By CORAL DAVENPORTJAN. 31, 2014
Pipes for the 1,700-mile Keystone XL pipeline lie at the ready in a field in Gascoyne, N.D. Nathan Vanderklippe/Globe & Mail/Reuters
WASHINGTON — The State Department released a report on Friday concluding that the Keystone XL pipeline would not substantially worsen carbon pollution, leaving an opening for President Obama to approve the politically divisive project.
The department’s long-awaited environmental impact statement appears to indicate that the project could pass the criteria Mr. Obama set forth in a speech last summer when he said he would approve the 1,700-mile pipeline if it would not “significantly exacerbate” the problem of greenhouse gas emissions. Although the pipeline would carry 830,000 barrels of oil a day from Canada to the Gulf Coast, the report appears to indicate that if it were not built, carbon-heavy oil would still be extracted at the same rate from pristine Alberta forest and transported to refineries by rail instead.
The report sets up a difficult decision for Secretary of State John Kerry, who now must make a recommendation on the international project to Mr. Obama. Mr. Kerry, who hopes to make action on climate change a key part of his legacy, has never publicly offered his personal views on the pipeline. Aides said Mr. Kerry was preparing to “dive into” the 11-volume report and would give high priority to the issue of global warming in making the decision. His aides offered no timetable.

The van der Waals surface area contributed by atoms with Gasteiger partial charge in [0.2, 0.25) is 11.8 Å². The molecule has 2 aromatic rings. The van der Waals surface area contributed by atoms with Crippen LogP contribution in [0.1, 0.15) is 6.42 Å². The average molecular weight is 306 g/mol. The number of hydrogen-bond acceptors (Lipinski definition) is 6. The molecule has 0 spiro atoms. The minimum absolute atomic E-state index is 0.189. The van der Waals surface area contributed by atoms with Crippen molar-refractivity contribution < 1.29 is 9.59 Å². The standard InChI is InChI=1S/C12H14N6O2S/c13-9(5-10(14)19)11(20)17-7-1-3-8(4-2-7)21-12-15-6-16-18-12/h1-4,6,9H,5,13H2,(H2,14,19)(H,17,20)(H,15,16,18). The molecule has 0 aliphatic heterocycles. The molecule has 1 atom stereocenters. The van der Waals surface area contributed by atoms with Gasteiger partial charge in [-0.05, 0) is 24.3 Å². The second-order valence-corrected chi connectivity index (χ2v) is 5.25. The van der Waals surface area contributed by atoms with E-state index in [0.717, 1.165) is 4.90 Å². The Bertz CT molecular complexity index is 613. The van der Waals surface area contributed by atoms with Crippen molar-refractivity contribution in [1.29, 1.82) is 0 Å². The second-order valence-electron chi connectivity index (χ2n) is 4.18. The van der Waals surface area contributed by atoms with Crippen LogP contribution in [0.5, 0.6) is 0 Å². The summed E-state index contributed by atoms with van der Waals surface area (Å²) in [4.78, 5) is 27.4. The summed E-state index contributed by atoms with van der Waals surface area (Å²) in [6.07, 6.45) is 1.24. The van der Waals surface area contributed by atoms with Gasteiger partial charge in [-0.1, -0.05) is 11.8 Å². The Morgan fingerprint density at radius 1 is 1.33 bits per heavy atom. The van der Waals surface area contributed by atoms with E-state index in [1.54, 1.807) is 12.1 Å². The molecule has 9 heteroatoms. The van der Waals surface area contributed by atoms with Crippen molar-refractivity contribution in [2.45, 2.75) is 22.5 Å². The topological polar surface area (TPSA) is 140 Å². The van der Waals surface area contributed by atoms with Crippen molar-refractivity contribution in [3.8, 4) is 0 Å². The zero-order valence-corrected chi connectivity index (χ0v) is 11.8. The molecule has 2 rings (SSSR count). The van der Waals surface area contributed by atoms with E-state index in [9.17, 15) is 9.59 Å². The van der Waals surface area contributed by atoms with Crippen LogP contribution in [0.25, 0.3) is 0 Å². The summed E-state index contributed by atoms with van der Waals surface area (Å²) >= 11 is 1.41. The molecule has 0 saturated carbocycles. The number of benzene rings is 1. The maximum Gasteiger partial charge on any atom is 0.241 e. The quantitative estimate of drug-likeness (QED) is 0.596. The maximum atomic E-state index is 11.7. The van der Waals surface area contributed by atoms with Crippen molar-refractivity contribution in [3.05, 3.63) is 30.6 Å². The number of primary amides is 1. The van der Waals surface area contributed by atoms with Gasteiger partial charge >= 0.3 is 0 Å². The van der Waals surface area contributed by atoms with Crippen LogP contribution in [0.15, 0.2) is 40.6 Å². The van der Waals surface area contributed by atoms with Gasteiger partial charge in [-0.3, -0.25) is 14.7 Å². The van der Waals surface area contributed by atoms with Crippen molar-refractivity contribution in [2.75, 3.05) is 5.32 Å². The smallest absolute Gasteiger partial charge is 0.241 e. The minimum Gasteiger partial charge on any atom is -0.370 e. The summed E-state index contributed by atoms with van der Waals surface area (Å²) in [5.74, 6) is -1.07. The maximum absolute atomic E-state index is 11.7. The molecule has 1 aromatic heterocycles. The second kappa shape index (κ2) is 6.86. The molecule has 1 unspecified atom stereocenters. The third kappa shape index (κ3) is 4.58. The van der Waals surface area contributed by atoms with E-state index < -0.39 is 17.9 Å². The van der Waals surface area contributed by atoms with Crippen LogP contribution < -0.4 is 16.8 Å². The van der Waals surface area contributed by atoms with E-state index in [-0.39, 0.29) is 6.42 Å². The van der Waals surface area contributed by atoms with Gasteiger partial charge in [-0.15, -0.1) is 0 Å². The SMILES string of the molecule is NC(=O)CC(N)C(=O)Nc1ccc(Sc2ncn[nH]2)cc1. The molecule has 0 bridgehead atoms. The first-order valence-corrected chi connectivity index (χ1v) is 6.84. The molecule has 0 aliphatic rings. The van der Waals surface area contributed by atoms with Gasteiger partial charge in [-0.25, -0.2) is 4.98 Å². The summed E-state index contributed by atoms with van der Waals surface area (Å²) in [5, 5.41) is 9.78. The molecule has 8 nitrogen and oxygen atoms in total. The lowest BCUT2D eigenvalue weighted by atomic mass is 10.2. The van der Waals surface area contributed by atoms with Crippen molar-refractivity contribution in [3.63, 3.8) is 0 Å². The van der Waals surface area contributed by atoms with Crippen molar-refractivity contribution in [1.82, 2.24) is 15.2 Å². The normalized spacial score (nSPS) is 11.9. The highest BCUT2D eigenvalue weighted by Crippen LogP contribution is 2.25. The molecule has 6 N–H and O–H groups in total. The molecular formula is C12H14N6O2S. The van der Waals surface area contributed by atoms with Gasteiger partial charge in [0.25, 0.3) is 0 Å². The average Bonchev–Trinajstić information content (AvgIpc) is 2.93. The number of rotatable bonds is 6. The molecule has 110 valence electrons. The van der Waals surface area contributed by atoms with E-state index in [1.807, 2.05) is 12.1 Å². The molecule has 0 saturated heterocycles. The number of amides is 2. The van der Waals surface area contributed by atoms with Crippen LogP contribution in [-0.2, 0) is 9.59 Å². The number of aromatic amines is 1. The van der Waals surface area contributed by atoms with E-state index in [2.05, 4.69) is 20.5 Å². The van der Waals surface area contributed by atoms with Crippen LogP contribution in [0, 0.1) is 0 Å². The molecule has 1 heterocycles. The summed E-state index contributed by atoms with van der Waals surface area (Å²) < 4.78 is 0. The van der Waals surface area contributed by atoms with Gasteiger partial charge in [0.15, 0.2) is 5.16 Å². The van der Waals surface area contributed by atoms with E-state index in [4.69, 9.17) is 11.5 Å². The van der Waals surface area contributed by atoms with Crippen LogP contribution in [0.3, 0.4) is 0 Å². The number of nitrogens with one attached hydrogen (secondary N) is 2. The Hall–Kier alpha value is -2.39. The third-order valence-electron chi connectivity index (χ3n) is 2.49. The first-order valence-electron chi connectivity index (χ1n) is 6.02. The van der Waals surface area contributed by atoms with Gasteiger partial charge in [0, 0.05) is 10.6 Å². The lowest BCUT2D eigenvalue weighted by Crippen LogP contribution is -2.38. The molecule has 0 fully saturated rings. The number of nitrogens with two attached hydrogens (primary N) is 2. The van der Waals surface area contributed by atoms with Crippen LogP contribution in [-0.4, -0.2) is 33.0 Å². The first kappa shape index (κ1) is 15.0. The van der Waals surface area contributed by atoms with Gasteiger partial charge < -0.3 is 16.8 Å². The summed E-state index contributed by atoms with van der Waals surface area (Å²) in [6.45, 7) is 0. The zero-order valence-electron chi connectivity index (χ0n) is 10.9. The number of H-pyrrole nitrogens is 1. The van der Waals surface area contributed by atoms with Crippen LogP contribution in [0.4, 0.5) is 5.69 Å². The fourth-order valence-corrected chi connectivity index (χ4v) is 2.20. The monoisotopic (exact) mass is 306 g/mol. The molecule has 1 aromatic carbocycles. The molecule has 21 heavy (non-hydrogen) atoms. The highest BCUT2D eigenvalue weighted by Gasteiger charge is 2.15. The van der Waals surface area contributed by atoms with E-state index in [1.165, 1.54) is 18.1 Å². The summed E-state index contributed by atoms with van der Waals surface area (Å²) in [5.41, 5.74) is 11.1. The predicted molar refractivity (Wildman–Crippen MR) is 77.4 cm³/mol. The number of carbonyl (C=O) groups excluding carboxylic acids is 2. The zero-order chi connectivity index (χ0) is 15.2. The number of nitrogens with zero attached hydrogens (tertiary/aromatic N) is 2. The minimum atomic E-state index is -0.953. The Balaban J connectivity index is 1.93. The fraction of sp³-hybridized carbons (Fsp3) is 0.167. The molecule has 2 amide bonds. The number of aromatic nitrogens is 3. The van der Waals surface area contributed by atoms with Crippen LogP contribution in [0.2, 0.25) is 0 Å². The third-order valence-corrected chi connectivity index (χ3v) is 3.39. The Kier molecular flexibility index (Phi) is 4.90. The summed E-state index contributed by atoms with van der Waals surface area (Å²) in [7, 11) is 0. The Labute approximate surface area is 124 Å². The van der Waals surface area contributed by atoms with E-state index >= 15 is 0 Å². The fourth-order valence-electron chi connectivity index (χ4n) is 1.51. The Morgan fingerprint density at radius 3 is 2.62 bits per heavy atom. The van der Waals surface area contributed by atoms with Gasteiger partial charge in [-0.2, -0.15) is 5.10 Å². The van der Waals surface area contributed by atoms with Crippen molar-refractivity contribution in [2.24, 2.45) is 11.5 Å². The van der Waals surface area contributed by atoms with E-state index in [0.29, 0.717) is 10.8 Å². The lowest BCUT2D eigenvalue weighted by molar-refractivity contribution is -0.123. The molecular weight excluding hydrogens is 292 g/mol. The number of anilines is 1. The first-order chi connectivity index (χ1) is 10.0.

“He’ll deliberate and take the time he needs,” said Kerri-Ann Jones, the assistant secretary of state for oceans and international affairs.
Environmentalists said they were dismayed at some of the report’s conclusions and disputed its objectivity, but they also said it offered Mr. Obama reasons to reject the pipeline. They said they planned to intensify efforts to try to influence Mr. Kerry’s decision. For more than two years, environmentalists have protested the project and been arrested in demonstrations against it around the country. But many Republicans and oil industry executives, who support the pipeline because they say it creates jobs and increases supplies from a friendly source of oil, embraced the findings.
The State Department is expected to shortly release the results of an inspector general’s investigation into the preparation of an earlier draft of the environmental impact report. The investigation was ordered after an environmental group obtained documents indicating that some consultants for the firm that wrote the draft report had previously done work for TransCanada, the company seeking to build the pipeline. If investigators determine a conflict of interest in the preparation of that draft, the State Department may have to conduct a new environmental review.
In light of the investigation, environmentalists were particularly critical of the report released on Friday.
“In what could be perceived as eagerness to please the oil industry and Canadian government, the State Department is issuing this report amidst an ongoing investigation into conflicts of interest, and lying, by its contractor,” said Erich Pica, the president of Friends of the Earth.